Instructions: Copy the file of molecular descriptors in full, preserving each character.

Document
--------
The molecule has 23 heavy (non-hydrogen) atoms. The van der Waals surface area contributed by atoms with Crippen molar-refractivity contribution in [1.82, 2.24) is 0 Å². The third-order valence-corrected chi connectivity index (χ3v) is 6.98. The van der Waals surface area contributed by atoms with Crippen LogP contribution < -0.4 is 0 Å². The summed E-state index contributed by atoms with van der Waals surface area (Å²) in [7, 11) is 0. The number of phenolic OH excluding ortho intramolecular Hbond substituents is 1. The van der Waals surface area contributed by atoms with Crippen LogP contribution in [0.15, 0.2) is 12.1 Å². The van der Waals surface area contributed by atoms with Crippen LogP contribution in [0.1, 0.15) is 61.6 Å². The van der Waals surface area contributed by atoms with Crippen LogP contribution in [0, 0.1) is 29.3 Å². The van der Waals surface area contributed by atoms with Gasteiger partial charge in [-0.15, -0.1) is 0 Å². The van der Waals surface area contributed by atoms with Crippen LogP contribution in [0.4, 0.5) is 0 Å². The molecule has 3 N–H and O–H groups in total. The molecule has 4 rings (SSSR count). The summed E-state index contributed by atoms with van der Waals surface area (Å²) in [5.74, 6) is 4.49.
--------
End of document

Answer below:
The molecule has 23 heavy (non-hydrogen) atoms. The van der Waals surface area contributed by atoms with Crippen molar-refractivity contribution in [1.82, 2.24) is 0 Å². The third-order valence-corrected chi connectivity index (χ3v) is 6.98. The van der Waals surface area contributed by atoms with Crippen LogP contribution < -0.4 is 0 Å². The summed E-state index contributed by atoms with van der Waals surface area (Å²) in [7, 11) is 0. The number of phenolic OH excluding ortho intramolecular Hbond substituents is 1. The van der Waals surface area contributed by atoms with Crippen LogP contribution in [0.15, 0.2) is 12.1 Å². The van der Waals surface area contributed by atoms with Crippen LogP contribution in [0.1, 0.15) is 61.6 Å². The van der Waals surface area contributed by atoms with Crippen LogP contribution in [0, 0.1) is 29.3 Å². The van der Waals surface area contributed by atoms with Gasteiger partial charge in [-0.15, -0.1) is 0 Å². The van der Waals surface area contributed by atoms with Crippen LogP contribution in [0.4, 0.5) is 0 Å². The molecule has 3 N–H and O–H groups in total. The molecule has 4 rings (SSSR count). The summed E-state index contributed by atoms with van der Waals surface area (Å²) in [5.74, 6) is 4.49.